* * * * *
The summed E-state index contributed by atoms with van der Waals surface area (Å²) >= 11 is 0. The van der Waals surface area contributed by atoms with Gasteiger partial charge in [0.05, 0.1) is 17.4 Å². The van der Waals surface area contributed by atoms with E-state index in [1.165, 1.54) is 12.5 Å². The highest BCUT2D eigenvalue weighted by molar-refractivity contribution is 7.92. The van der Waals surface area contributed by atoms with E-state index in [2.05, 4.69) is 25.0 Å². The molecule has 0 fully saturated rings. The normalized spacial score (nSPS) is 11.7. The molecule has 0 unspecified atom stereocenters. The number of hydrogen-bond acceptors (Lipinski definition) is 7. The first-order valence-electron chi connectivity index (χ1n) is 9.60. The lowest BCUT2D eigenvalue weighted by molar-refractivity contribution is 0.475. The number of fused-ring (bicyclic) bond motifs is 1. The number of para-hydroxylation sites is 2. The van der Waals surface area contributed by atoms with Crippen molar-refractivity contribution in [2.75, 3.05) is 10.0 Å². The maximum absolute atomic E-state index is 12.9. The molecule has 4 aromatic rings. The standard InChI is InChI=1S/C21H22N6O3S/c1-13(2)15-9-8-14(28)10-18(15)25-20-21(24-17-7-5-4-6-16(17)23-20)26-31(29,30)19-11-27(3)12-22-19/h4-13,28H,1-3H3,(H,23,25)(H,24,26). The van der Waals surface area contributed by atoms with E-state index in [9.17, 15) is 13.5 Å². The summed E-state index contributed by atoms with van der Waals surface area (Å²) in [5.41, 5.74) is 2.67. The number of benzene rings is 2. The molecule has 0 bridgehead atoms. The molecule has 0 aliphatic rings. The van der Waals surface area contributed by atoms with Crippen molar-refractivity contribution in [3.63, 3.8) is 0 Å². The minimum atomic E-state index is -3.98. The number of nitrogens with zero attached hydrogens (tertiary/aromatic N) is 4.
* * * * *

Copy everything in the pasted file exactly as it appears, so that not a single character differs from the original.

The summed E-state index contributed by atoms with van der Waals surface area (Å²) >= 11 is 0. The van der Waals surface area contributed by atoms with Gasteiger partial charge in [0.05, 0.1) is 17.4 Å². The van der Waals surface area contributed by atoms with E-state index in [1.165, 1.54) is 12.5 Å². The highest BCUT2D eigenvalue weighted by molar-refractivity contribution is 7.92. The van der Waals surface area contributed by atoms with E-state index in [2.05, 4.69) is 25.0 Å². The molecule has 0 fully saturated rings. The normalized spacial score (nSPS) is 11.7. The molecule has 0 unspecified atom stereocenters. The number of hydrogen-bond acceptors (Lipinski definition) is 7. The first-order valence-electron chi connectivity index (χ1n) is 9.60. The lowest BCUT2D eigenvalue weighted by molar-refractivity contribution is 0.475. The number of fused-ring (bicyclic) bond motifs is 1. The number of para-hydroxylation sites is 2. The van der Waals surface area contributed by atoms with Crippen molar-refractivity contribution in [2.75, 3.05) is 10.0 Å². The maximum absolute atomic E-state index is 12.9. The molecule has 4 aromatic rings. The standard InChI is InChI=1S/C21H22N6O3S/c1-13(2)15-9-8-14(28)10-18(15)25-20-21(24-17-7-5-4-6-16(17)23-20)26-31(29,30)19-11-27(3)12-22-19/h4-13,28H,1-3H3,(H,23,25)(H,24,26). The van der Waals surface area contributed by atoms with E-state index in [9.17, 15) is 13.5 Å². The summed E-state index contributed by atoms with van der Waals surface area (Å²) in [5.41, 5.74) is 2.67. The number of benzene rings is 2. The molecule has 0 bridgehead atoms. The molecule has 0 aliphatic rings. The van der Waals surface area contributed by atoms with Crippen molar-refractivity contribution in [3.63, 3.8) is 0 Å². The minimum atomic E-state index is -3.98. The number of nitrogens with zero attached hydrogens (tertiary/aromatic N) is 4.